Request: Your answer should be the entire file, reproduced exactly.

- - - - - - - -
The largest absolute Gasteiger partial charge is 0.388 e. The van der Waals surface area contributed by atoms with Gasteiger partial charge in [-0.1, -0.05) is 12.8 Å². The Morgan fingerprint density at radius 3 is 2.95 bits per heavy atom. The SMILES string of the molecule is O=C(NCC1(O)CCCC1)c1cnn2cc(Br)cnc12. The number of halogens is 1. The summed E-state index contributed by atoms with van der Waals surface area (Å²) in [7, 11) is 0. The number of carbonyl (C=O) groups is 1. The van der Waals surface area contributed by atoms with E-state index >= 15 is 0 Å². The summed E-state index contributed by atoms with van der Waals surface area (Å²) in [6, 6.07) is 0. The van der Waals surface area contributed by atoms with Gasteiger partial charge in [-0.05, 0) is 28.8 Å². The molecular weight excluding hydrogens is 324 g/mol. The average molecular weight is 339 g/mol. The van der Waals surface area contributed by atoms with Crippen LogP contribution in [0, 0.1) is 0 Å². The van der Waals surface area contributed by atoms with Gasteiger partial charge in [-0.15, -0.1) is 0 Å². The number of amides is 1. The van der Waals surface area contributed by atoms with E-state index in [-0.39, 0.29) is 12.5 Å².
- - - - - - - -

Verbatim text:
The largest absolute Gasteiger partial charge is 0.388 e. The van der Waals surface area contributed by atoms with Gasteiger partial charge in [-0.1, -0.05) is 12.8 Å². The Morgan fingerprint density at radius 3 is 2.95 bits per heavy atom. The SMILES string of the molecule is O=C(NCC1(O)CCCC1)c1cnn2cc(Br)cnc12. The number of halogens is 1. The summed E-state index contributed by atoms with van der Waals surface area (Å²) in [7, 11) is 0. The number of carbonyl (C=O) groups is 1. The van der Waals surface area contributed by atoms with E-state index >= 15 is 0 Å². The summed E-state index contributed by atoms with van der Waals surface area (Å²) in [6, 6.07) is 0. The van der Waals surface area contributed by atoms with Gasteiger partial charge in [-0.05, 0) is 28.8 Å². The molecular weight excluding hydrogens is 324 g/mol. The average molecular weight is 339 g/mol. The van der Waals surface area contributed by atoms with Crippen LogP contribution in [0, 0.1) is 0 Å². The van der Waals surface area contributed by atoms with Gasteiger partial charge in [-0.15, -0.1) is 0 Å². The number of amides is 1. The van der Waals surface area contributed by atoms with E-state index in [-0.39, 0.29) is 12.5 Å².